Hi Readers. Sorry it’s been so long since I’ve posted. Thanks for returning to read.
Great news! I’m no longer a nomad living in my truck camper. I inherited enough money to buy myself a small hermit-home in the desert again. More about this later, but I’m very grateful, and life seems to be getting easier. I wonder if I’ve paid some debt and if I might be left alone in my old age.
For now, I want to share the start of my second memoir, updating my understanding of this mystery since I published my first memoir in 2008 (rattlesnakefire.com). It opens when I’m still living in my camper.
I hope you’ll give me your feedback.
She imagines herself from behind, where shoppers are coming and going from the store, maybe seeing her in the dusk, maybe not, in her faded, wrinkled skirt, overshirt, sandals, hair bundled behind her head, as she grabs the camper’s handles and hoists herself up inside, then reaches back to pull the door shut behind her.
Inside, she straps the light thing around her neck, switches it on red, which allows her to sleep better than with typical blue-white LED light. That’s another good thing about this life, she tells herself: good sleep, usually in nature – though not tonight. Clean air, and moving with the seasons, she occasionally explains to others, lets her be outside all year long and get exercise.
She sits at her usual place, facing the door and a window, though she’s closed the blind now, no table before her, removed for ergonomics, just a little empty space there, nice when everything else is so crowded. She stares and thinks about the strange turns life has taken to bring her to this place.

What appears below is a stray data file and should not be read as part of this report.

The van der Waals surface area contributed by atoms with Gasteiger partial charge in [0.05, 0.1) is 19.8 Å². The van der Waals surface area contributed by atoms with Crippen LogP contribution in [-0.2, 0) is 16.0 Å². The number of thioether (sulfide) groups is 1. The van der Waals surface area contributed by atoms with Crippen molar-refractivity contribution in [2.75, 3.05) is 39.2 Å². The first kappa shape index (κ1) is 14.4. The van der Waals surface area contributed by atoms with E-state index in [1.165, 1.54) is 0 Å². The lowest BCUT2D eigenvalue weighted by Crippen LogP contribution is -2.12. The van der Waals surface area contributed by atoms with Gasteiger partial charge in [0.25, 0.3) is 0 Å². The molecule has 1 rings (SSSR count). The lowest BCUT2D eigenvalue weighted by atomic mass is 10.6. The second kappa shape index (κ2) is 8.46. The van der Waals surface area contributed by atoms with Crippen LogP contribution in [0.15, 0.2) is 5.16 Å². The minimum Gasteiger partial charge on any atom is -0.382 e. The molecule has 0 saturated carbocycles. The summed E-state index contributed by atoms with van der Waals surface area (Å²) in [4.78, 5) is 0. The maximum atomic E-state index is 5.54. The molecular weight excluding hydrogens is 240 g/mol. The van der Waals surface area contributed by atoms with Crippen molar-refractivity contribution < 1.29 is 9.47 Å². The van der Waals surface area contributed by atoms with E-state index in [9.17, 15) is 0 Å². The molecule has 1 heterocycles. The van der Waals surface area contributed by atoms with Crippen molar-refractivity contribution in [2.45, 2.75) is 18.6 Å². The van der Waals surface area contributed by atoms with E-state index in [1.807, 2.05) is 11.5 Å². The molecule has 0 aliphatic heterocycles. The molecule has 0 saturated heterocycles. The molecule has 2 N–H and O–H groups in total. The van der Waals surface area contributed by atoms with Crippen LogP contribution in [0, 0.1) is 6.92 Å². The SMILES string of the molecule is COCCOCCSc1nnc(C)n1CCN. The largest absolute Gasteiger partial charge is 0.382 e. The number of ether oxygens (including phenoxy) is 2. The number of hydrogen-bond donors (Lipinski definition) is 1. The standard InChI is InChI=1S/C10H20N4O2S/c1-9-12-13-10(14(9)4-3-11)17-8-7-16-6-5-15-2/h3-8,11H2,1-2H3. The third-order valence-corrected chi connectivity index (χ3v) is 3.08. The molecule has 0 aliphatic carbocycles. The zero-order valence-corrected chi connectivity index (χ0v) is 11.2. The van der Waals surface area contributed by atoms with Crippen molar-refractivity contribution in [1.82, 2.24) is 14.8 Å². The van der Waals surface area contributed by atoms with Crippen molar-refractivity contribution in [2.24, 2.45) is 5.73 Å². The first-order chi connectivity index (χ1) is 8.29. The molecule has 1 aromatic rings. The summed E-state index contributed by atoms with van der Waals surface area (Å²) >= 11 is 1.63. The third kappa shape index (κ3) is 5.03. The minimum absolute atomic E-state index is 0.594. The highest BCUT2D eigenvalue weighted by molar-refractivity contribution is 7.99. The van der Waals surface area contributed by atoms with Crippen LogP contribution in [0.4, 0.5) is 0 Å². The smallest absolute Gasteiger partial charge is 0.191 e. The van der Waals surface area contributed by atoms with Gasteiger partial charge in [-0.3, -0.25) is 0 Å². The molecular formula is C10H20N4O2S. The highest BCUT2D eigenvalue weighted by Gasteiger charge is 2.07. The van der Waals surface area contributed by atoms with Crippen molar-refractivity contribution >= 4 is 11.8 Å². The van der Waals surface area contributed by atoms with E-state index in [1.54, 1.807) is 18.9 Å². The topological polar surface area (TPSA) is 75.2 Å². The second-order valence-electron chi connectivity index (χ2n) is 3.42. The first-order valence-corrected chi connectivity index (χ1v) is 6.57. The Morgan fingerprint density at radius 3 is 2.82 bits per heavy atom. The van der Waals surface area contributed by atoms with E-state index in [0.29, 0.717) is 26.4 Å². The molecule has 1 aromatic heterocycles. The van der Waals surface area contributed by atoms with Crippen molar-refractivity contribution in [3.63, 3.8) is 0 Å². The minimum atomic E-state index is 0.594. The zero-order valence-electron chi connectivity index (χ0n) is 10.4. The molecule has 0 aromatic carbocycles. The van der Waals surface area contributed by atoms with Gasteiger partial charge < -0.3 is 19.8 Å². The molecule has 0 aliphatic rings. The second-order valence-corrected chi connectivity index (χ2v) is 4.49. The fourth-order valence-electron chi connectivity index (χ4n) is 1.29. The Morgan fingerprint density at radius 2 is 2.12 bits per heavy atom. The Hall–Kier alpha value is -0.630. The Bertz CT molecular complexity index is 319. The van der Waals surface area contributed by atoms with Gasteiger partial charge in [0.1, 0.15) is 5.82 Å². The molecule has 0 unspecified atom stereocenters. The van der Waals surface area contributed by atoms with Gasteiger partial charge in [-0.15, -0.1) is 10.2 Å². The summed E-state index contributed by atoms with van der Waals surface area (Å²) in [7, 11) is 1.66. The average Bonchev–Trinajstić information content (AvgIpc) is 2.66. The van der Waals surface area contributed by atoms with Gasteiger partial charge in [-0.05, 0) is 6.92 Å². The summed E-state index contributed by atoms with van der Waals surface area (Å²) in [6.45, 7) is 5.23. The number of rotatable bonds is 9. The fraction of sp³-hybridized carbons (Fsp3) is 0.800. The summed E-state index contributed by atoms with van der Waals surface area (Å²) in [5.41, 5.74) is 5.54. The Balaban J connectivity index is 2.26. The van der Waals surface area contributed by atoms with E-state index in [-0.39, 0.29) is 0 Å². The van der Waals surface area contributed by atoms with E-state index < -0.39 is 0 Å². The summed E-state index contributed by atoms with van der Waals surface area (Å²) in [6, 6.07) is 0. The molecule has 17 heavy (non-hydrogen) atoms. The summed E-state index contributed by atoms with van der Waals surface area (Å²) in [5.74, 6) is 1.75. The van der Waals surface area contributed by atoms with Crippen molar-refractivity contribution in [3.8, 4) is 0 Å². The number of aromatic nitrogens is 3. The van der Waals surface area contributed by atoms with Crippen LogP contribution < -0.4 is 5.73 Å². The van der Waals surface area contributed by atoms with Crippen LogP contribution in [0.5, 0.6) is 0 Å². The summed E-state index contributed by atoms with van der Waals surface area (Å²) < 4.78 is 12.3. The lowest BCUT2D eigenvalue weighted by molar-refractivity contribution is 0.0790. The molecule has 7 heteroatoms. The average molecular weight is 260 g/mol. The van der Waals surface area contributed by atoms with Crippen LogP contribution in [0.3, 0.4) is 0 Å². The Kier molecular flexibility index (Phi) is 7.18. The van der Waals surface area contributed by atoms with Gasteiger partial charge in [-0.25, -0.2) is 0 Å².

Delusional notations had begun to appear in her medical charts – but not for any true reason. No, they only began after she wrote her memoir and told more truths people don’t want told.
She’d disappointed so many people who had such high hopes for her, then she’d turned against them. They deserved to be rebuffed, she was still certain.
She’d been trained for beauty and duty. She’d even been a beauty queen – against her will. She’d thought it mortifying to say, by entering the pageant, “I deserve to be here, because I’m beautiful.” Mortifying. Everyone else in her world said she was crazy, it was great to be beautiful, they said, and she didn’t know what she was talking about, they said. Nobody saw the world her way. And everyone kept at her. So she did it, and it was “the worst thing I ever did in my life,” she’d say for decades.
Fortunately, she was also intelligent and could take on almost any project and carry it out well or exceptionally well, so she won awards frequently and led an interesting and independent life, first as a journalist, then supporting progressive causes with media relations and organizing, then radical causes, where she stepped on some certain powerful people’s toes with her incisive words published around the world. She also worked for not-radical groups, like the United Way and local food coop.